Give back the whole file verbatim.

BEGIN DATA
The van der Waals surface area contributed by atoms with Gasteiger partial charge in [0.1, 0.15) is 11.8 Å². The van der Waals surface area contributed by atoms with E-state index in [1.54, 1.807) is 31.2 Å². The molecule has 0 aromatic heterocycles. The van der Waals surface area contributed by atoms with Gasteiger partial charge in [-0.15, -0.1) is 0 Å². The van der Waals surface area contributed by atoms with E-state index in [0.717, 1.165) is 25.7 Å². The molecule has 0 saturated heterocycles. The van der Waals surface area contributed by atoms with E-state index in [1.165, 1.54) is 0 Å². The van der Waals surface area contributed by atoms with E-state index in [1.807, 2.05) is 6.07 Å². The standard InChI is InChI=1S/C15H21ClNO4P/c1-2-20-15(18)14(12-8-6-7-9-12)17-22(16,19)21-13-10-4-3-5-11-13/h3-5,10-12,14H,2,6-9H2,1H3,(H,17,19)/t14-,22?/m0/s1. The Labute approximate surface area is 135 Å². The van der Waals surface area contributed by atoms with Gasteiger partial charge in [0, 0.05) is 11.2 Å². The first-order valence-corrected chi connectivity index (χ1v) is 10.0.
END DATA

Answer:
The van der Waals surface area contributed by atoms with Gasteiger partial charge in [0.1, 0.15) is 11.8 Å². The van der Waals surface area contributed by atoms with E-state index in [1.54, 1.807) is 31.2 Å². The molecule has 0 aromatic heterocycles. The van der Waals surface area contributed by atoms with Gasteiger partial charge in [-0.15, -0.1) is 0 Å². The van der Waals surface area contributed by atoms with E-state index in [0.717, 1.165) is 25.7 Å². The molecule has 0 saturated heterocycles. The van der Waals surface area contributed by atoms with E-state index in [1.165, 1.54) is 0 Å². The van der Waals surface area contributed by atoms with E-state index in [1.807, 2.05) is 6.07 Å². The standard InChI is InChI=1S/C15H21ClNO4P/c1-2-20-15(18)14(12-8-6-7-9-12)17-22(16,19)21-13-10-4-3-5-11-13/h3-5,10-12,14H,2,6-9H2,1H3,(H,17,19)/t14-,22?/m0/s1. The Labute approximate surface area is 135 Å². The van der Waals surface area contributed by atoms with Gasteiger partial charge in [0, 0.05) is 11.2 Å². The first-order valence-corrected chi connectivity index (χ1v) is 10.0.